At least one of the people who received my message was astounded that municipal "democracy" works the way it does in this day and age. Given their reaction, I thought it important to share this explanation of how the OMB works with a wider audience:
Hi,(I didn't bother replacing David's name, because there are so damn many of them in this City--even just in the ottawablogosphere!--that it's sufficiently ambiguous!)
David is describing how the OMB operates. The OMB can override Council, and takes planning evidence into its decisions. Councillors' opinions are political information, not planning evidence from professionals.
The job of City Staff in terms of Council decisions is to inform Council's decisions based on the proposal by the developer, and this often takes the form of making a recommendation based on their professional analysis of the proposal. Council then makes their decision based on a variety of factors, including Staff's recommendations, their own personal opinions, and comments from the public and lobbyists.
When an appeal is made to the OMB, Staff from the planning department can be called to testify, as they have an expert opinion. Other professional planners (i.e. those acting on behalf of other parties to an OMB hearing) can also be called as witnesses, but when City Staff are called, they have to give their professional opinion, and obviously it must reflect whatever opinion they gave to Council at the time.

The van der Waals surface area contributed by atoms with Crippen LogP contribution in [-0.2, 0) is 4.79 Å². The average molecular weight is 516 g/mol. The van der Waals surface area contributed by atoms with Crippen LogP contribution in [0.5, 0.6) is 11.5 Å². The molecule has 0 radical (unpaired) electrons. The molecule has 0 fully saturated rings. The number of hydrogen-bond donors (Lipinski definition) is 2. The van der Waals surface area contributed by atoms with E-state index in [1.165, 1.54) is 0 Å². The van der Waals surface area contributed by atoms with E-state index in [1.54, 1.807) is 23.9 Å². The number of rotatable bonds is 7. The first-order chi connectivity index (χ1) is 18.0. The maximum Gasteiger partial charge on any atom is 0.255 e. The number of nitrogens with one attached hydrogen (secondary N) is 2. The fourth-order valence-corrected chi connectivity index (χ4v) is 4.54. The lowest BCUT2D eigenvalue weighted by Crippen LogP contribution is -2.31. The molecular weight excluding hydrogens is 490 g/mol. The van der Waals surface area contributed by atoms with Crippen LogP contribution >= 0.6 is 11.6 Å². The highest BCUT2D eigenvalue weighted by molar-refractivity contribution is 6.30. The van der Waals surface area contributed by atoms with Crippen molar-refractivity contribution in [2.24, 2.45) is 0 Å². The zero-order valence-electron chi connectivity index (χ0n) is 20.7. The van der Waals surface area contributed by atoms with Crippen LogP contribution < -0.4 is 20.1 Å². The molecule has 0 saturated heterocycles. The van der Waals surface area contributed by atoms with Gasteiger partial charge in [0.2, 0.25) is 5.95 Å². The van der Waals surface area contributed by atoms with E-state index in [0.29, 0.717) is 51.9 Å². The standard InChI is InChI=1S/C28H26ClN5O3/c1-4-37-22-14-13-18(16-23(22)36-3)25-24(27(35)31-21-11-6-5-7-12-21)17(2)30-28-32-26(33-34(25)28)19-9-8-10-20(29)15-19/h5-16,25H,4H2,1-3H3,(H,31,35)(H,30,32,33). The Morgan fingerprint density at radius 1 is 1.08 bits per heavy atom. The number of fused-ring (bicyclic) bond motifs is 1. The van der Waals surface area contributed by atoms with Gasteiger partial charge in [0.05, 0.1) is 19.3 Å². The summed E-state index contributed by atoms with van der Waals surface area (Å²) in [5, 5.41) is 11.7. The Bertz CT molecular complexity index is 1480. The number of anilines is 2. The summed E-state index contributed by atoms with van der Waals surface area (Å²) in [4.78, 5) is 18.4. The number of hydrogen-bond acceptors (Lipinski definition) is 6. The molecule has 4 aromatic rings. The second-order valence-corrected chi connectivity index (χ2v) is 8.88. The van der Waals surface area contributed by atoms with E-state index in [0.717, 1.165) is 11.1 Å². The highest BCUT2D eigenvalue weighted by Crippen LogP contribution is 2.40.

The Board member then makes a decision based purely on whether it makes sense from a planning perspective, not political/social/democratic considerations. And they are supposed to consider it from first principles, and not in comparison to however Council decided on the case.
I'm not saying I like this, I'm just describing how it goes (or at least, how it's supposed to go).
Keep in mind that the City of Ottawa is a creature of the Province, and so is the OMB. The OMB acts as a form of appeal for municipal decisions. Sort of like how the Governor General and provincial Lieutenants General act as representatives of the queen, and theoretically have the power to overturn the decisions of the legislature. Except the OMB, established in 1897, still holds real power to override decisions of democratically-elected representatives.
The OMB was created over a century ago. Democracy has come a long way since then. The Board should be abolished, and the buck should stop at elected municipal councils (dysfunctional as they sometimes may be).